I'll bury this boy, if you don't send him packing,
So set something up, work's what he's lacking."

And then she began to moan and complain,
That she was so poor, that all was in vain,
Her burdens were boundless, at least in her eyes,
I've no keeper, no helper, no pity, no prize.

Ohan went and thought, now what shall I do?
He found iron boots, for the boy as a shoe,
And a large iron rod, to sling on his back,
A shepherd he made him, Sassoon's sheep to track.


Our hero the shepherd tended his sheep,
He wandered the hills of Sassoon high and steep,

Hey, my dear highlands,
O Sassoon's highlands,

He shouted in joy, his voice echoed so,
Rumbling it bounced from the peaks high and low,
And the birds and the beasts fled their lairs and their nests,
Scampering on rocks, with no where for rest,
David gave chase o’er the hills and the vales,
The fox and the deer, the hares and the quails,
Gathering them up, he climbed top the rocks,
He mixed them all up with the sheep in his flocks,
Down to the town of Sassoon they stampeded,
With noise, dust and uproar, they brayed and they bleated,
The city folk cried, their eyes not believing,
The livestock charged forth, the town's life upheaving,

Oh help, someone save us!
The children cried out,
The grown-ups in panic
Their work threw about.

Wherever they hid, at home, church or store,
They locked up the windows and bolted the door.
When David arrived and stood in the square,
He looked all about, but no one was there,

"Yo there, he shouted, it's too soon to sleep,
I've come with your goats, and brought you your sheep.
Goatherds and shepherds, get up from the sack,
For each one I took, ten I've brought back.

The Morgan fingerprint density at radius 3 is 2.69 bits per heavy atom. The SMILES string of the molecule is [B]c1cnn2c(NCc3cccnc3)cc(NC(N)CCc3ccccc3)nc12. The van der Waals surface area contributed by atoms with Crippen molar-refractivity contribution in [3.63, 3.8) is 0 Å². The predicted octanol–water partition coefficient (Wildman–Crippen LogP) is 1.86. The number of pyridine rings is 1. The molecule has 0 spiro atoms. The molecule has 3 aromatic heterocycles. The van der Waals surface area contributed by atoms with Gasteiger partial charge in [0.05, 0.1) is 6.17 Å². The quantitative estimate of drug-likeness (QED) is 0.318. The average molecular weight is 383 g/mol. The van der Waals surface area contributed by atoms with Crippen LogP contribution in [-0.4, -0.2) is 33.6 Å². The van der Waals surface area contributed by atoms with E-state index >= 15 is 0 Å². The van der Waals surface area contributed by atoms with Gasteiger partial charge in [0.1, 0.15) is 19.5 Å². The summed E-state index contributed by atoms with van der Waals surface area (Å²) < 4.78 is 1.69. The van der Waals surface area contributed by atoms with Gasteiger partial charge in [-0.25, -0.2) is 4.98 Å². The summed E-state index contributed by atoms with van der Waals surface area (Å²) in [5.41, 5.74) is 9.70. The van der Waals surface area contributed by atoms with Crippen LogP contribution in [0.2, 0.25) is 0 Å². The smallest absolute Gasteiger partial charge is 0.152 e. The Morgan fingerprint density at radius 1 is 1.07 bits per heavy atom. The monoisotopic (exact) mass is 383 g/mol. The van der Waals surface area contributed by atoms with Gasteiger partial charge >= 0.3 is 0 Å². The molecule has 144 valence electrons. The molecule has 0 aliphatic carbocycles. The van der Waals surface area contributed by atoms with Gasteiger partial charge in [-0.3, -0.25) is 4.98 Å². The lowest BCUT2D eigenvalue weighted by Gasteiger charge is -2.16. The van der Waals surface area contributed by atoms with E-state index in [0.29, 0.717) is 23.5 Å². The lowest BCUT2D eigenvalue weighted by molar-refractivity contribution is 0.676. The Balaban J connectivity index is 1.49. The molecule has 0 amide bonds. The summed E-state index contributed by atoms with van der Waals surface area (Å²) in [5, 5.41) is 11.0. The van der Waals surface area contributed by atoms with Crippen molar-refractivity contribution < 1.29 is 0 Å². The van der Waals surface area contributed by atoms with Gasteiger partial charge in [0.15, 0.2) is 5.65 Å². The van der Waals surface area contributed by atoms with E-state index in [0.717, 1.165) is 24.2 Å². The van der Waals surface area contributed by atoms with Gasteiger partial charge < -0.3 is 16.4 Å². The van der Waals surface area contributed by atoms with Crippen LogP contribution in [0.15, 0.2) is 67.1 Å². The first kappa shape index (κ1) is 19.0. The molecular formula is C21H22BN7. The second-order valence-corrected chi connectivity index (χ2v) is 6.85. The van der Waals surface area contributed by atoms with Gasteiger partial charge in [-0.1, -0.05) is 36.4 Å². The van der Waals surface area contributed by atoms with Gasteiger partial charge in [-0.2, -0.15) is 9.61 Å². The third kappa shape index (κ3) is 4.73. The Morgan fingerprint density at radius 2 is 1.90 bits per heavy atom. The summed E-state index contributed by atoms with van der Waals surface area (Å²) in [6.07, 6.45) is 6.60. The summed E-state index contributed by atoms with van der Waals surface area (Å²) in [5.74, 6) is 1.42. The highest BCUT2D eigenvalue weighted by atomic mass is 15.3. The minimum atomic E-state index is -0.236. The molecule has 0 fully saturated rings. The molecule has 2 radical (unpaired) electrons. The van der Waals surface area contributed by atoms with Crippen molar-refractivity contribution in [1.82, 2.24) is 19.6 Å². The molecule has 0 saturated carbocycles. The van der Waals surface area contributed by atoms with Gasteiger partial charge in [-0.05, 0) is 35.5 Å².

Hurry, come get them and take them away,
To your barns for safekeeping, or else they will stray."

But no one came out, the doors didn't budge,
Back to the hills, too tired to trudge,
He pulled up a rock and rested his head,
And soon fell asleep, the square for a bed.

When the sun rose, the town's folk emerged,
At old Ohan's house, they quickly converged,
"Hey there, old Ohan of the Great Voice,
It's you or the kid, you've left us no choice.
How could you put our whole flock in his hands,
The town's filled with beasts, he's ruined our lands,
He can't tell a fox from a lamb. What a mess!
So find him another job, quick, and God Bless!"


Up to the pasture he went with his herds,
To Sassoon's still highlands, fair beyond words,

O my dear highlands,
Sassoon's sweet peaks,
My heart in your bosom
Finds just what it seeks.

He shouted aloud in his voice pure and strong,
The canyons and mountain tops rang with his song,
The birds and the beasts fled their nests and their lairs,
They scampered away to avoid David's snares.


When David discovered the convent's sad fate,
He called to old Ohan, "Dear Uncle, please wait!
I am an orphan, no keeper on earth,
You are my father, though not by birth.
I want to stay here on Maruta's peak,
Until I've rebuilt our convent unique,
Provide me, my keeper, five hundred skilled men,
And five thousand workers to build it again,

Just as it was, we've no time to lose,
Send them this week, please don't refuse."

Just as he promised, Ohan brought a corps,
Of five thousand five hundred superior
Workers to rebuild the convent on high,
Banging and clanging, it rose to the sky,
Just as it was, in all of its glory,
The Church of Our Lady, a blessed promontory.
The monks to the convent quickly returned,
Chanting soared up again, candles were burned,
David came down from the convent sublime
Restored to the splendor of Great Mher’s time.


"Heed me, men of Egypt, you're tillers of soil,
You're hungry and tired, you're longing for home,
Why have you come to Sassoon to despoil,
Our land and our people? Why do you roam?

You've a thousand and one worries and pains,
You've a thousand and one troubles to bear,
We too have our homes, our families and strains,
We too have our young and our old who need care,

Can you explain why you've traipsed over here?
Are you restless and bored with your calm peaceful lives?
Your land and your kinfolk, aren't they dear?
Have you tired of tilling your fields so they thrive?

By the same route that you came here, you now must go back,
To your homeland of Musr in Egypt afar,
But be warned if you ever raise arms and attack
Us again by some ruinous, ill-fated star,

No pit that you dig can be dug deep enough,
No millstones you stack can be piled high enough,
To spare you the wrath of this son of Sassoon,
Or the bright Lightening Sword with its piercing typhoon.

Then only God will know,
Who will regret it more,
We, who must go to war,
Or you, who made us your foe.